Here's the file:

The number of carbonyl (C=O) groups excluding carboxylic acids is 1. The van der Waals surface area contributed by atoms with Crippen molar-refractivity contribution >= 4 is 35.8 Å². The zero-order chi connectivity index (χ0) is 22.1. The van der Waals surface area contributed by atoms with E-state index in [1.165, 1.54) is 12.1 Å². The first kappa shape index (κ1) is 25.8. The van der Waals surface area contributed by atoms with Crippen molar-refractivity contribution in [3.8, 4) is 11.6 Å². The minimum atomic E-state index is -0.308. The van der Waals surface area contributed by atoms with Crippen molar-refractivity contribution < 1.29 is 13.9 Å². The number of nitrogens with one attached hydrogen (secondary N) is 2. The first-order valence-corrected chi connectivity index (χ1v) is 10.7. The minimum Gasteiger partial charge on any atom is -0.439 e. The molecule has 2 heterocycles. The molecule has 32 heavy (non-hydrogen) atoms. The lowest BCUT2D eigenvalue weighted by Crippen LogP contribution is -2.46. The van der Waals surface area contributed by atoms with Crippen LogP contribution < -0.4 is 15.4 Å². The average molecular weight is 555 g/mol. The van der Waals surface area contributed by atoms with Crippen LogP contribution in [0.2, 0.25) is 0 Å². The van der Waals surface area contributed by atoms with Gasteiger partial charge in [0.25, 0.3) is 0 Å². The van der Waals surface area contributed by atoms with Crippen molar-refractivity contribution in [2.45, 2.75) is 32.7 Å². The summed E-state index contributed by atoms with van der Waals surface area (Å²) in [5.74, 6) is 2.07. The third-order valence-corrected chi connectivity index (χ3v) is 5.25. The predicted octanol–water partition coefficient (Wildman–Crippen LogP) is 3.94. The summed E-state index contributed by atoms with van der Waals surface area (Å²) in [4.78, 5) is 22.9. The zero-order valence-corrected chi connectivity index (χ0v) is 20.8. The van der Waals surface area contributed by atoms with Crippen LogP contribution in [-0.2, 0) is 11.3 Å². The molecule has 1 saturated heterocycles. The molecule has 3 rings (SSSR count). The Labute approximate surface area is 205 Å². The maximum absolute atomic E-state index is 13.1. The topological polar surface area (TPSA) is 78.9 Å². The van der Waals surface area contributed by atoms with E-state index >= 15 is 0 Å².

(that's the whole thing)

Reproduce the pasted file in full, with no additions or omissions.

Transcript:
The number of carbonyl (C=O) groups excluding carboxylic acids is 1. The van der Waals surface area contributed by atoms with Crippen molar-refractivity contribution >= 4 is 35.8 Å². The zero-order chi connectivity index (χ0) is 22.1. The van der Waals surface area contributed by atoms with E-state index in [1.165, 1.54) is 12.1 Å². The first kappa shape index (κ1) is 25.8. The van der Waals surface area contributed by atoms with Crippen molar-refractivity contribution in [3.8, 4) is 11.6 Å². The minimum atomic E-state index is -0.308. The van der Waals surface area contributed by atoms with Crippen molar-refractivity contribution < 1.29 is 13.9 Å². The number of nitrogens with one attached hydrogen (secondary N) is 2. The first-order valence-corrected chi connectivity index (χ1v) is 10.7. The minimum Gasteiger partial charge on any atom is -0.439 e. The molecule has 2 heterocycles. The molecule has 32 heavy (non-hydrogen) atoms. The lowest BCUT2D eigenvalue weighted by Crippen LogP contribution is -2.46. The van der Waals surface area contributed by atoms with Crippen LogP contribution < -0.4 is 15.4 Å². The average molecular weight is 555 g/mol. The van der Waals surface area contributed by atoms with Crippen LogP contribution in [0.2, 0.25) is 0 Å². The van der Waals surface area contributed by atoms with Gasteiger partial charge in [0.25, 0.3) is 0 Å². The van der Waals surface area contributed by atoms with Crippen molar-refractivity contribution in [2.45, 2.75) is 32.7 Å². The summed E-state index contributed by atoms with van der Waals surface area (Å²) in [5.74, 6) is 2.07. The third-order valence-corrected chi connectivity index (χ3v) is 5.25. The predicted octanol–water partition coefficient (Wildman–Crippen LogP) is 3.94. The summed E-state index contributed by atoms with van der Waals surface area (Å²) in [4.78, 5) is 22.9. The zero-order valence-corrected chi connectivity index (χ0v) is 20.8. The van der Waals surface area contributed by atoms with Crippen LogP contribution in [-0.2, 0) is 11.3 Å². The molecule has 1 saturated heterocycles. The molecule has 3 rings (SSSR count). The Labute approximate surface area is 205 Å². The maximum absolute atomic E-state index is 13.1. The topological polar surface area (TPSA) is 78.9 Å². The van der Waals surface area contributed by atoms with E-state index >= 15 is 0 Å².